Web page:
Jurors appearing by the internet interferes the making sure a jury is impartial. An “impartial jury” is one that is “capable and willing to decide the case solely on the evidence before it,” Smith v. Phillips, 455 U.S. 209, 217 (1982), and that disregards any personal prejudices or biases. See, e.g., Powers v. Ohio, 499 U.S. 400, 411 (1991) (referencing a defendant’s “right to be tried by a jury free from ethnic . . . [or] racial . . .prejudice”); United States v. Maldonado-Rivera, 922 F.2d 934, 971 (2d Cir. 1990) (jurors must “be able to view the evidence with impartiality and to decide the case without bias”).
A major function of jury selection or voir dire is to screen jurors for conscious or unconscious bias. Most agree that exposing racial bias can be hard to root out. As the US Supreme Court explained in Peña-Rodriguez v. Colorado, 580 U.S. ___ (2017) (no-impeachment rule of jury verdict is set aside when a juror makes a clear statement indicating that he or she relied on racial stereotypes or animus to convict a criminal defendant), “generic questions” about racial bias may not go far enough to expose it, but more specific questions could actually make the problem worse. An on line jury would exacerbate the problem of exposing racial bias since a juror can hide behind a computer screen. The court concluded that a “constitutional rule that racial bias in the justice system must be addressed—including, in some instances, after the verdict has been entered—is necessary to prevent a systemic loss of confidence in jury verdicts, a confidence that is a central premise of the Sixth Amendment trial right.”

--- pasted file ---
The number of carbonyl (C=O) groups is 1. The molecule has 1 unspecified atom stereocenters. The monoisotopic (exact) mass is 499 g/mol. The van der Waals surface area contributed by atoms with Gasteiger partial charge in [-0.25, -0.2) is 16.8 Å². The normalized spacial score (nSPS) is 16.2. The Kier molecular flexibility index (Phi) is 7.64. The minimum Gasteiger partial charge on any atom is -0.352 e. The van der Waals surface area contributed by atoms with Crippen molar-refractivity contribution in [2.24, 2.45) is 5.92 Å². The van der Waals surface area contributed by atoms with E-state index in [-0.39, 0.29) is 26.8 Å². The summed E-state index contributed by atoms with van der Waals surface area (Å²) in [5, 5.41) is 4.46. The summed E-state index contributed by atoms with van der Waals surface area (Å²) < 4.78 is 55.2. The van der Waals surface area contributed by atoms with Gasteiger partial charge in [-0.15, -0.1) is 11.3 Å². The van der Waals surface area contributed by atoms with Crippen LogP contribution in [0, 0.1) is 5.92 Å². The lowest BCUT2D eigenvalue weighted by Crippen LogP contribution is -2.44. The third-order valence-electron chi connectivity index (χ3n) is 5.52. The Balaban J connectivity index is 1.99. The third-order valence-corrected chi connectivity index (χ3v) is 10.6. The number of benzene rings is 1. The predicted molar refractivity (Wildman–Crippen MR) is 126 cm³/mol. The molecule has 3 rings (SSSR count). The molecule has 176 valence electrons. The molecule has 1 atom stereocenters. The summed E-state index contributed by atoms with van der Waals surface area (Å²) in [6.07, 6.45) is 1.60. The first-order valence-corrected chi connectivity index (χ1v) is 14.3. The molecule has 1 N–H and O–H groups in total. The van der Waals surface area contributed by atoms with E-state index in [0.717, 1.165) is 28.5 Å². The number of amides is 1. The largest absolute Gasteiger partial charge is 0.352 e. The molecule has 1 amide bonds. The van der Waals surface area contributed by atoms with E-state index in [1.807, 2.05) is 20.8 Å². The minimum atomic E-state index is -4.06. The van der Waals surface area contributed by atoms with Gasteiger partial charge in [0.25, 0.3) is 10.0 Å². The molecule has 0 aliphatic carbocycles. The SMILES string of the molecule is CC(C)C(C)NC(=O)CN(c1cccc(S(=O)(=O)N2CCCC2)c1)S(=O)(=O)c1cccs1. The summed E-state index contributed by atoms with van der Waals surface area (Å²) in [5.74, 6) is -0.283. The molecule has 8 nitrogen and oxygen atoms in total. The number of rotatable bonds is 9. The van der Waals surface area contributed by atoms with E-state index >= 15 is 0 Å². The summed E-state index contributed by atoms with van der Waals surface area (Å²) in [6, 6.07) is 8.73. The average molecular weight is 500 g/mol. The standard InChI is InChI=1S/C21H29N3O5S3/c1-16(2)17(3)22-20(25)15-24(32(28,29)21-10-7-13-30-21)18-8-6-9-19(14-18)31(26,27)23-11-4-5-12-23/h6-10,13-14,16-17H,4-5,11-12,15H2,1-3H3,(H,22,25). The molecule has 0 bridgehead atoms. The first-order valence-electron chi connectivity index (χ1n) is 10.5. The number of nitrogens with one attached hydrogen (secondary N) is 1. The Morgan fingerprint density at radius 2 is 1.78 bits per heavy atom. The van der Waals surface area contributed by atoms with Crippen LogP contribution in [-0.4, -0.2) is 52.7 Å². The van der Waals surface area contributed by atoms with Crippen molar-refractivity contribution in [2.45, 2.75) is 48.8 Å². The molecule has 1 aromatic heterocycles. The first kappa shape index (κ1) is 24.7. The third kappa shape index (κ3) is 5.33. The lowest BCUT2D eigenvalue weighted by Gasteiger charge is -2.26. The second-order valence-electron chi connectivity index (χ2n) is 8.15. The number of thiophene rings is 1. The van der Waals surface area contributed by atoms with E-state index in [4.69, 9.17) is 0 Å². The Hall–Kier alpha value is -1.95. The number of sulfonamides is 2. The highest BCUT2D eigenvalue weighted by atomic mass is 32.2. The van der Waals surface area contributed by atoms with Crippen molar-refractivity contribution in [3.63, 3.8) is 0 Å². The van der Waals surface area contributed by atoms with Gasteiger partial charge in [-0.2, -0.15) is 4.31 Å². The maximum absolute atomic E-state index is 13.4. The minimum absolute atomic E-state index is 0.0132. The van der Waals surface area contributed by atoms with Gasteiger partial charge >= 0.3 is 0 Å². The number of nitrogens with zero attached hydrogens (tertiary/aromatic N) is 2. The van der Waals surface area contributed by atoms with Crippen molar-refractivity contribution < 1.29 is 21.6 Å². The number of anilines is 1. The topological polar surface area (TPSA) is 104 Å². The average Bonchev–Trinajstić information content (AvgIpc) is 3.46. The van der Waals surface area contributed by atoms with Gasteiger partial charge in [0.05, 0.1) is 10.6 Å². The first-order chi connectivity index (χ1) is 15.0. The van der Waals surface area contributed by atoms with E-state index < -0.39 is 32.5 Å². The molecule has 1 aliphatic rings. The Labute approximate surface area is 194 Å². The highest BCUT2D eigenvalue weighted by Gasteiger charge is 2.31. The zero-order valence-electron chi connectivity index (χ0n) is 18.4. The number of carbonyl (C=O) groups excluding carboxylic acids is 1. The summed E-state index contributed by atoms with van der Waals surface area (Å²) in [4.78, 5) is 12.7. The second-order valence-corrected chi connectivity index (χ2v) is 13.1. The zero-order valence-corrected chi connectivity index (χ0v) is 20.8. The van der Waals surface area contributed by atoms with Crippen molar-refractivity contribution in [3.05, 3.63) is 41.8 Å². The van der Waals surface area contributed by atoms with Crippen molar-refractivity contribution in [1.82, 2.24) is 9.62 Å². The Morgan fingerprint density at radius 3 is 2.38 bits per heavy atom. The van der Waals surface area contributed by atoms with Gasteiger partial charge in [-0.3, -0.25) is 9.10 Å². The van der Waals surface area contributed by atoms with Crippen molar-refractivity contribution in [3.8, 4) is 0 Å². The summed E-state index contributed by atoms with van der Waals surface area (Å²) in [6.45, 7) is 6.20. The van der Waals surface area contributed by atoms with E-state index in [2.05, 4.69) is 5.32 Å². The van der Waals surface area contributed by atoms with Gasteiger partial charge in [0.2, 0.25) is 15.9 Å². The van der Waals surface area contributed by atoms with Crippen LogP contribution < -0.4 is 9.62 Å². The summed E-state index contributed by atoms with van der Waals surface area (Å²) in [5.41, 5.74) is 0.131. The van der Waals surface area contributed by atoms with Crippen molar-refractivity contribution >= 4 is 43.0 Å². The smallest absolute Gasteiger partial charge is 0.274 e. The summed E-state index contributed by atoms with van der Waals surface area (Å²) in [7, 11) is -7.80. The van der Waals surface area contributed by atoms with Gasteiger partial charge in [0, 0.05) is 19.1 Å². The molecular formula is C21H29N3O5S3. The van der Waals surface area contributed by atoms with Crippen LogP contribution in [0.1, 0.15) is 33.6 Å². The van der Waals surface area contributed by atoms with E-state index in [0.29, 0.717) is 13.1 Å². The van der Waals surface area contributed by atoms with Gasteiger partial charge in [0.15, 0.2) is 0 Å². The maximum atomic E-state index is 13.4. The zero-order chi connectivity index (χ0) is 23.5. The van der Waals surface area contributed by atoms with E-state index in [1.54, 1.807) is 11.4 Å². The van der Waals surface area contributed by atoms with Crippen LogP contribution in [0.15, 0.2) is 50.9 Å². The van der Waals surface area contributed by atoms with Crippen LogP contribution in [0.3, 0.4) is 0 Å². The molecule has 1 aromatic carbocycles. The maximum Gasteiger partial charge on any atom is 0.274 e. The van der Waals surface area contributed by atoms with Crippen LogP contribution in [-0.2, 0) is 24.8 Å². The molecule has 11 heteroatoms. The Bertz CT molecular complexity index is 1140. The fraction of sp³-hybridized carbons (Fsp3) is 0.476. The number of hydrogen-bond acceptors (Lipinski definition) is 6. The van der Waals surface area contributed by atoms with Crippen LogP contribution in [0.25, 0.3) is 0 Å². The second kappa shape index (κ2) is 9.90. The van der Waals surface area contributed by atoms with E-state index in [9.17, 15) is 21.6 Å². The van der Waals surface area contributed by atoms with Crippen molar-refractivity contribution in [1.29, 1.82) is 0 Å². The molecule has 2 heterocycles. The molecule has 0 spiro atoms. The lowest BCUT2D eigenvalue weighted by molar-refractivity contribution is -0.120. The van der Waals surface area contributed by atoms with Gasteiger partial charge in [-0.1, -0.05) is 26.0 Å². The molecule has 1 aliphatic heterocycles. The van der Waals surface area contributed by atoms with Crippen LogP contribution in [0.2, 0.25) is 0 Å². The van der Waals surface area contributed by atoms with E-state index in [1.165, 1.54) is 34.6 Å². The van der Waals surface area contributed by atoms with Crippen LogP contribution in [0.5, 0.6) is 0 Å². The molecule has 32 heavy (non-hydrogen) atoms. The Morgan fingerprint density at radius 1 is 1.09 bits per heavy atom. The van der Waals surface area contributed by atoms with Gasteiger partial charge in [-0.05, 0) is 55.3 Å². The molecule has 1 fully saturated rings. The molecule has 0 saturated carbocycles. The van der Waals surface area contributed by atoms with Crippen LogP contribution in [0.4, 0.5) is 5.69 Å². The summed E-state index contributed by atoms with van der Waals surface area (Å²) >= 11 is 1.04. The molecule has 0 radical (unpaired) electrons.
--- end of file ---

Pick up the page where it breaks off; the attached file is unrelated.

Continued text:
Jurors are also told that the one exception to the sanctity of the secrecy to jury deliberations is if a juror in deliberations presents a racially motivated position for a position. Jurors may be more reluctant to report racially biased statements by other members of the jury than, say, statements suggesting that a juror’s personal experiences with the subject matter of the dispute affected her vote.
Open and Public trials
The right to a public trial is a basic tenet of our judicial system, Walton v. Briley, 361 F.3d 431, 432 (7th Cir.2004), rooted in “ the principle that justice cannot survive behind walls of silence․” Sheppard v. Maxwell, 384 U.S. 333, 349, 86 S.Ct. 1507 (1966). The importance we as a Nation attach to the public trial is reflected both in its deep roots in the English common law and in its seemingly universal recognition in this country since the earliest times. Gannett Co. v. DePasquale, 443 U.S. 368, 414, 99 S.Ct. 2898 (1979) (Blackmun, J., concurring in part and dissenting in part). Open and public trials are so important that the violation of the right is considered a “structural error” requiring automatic reversal. Neder v. United States, 527 U.S. 1, 8, 119 S.Ct. 1827 (1999); Waller v. Georgia, 467 U.S. 39, 49-50 & n. 9, 104 S.Ct. 2210 (1984) (agreeing that "the defendant should not be required to prove specific prejudice in order to obtain relief for a violation of the public-trial guarantee" because such a requirement "would in most cases deprive [the defendant] of the [public-trial] guarantee, for it would be difficult to envisage a case in which he would have evidence available of specific injury.")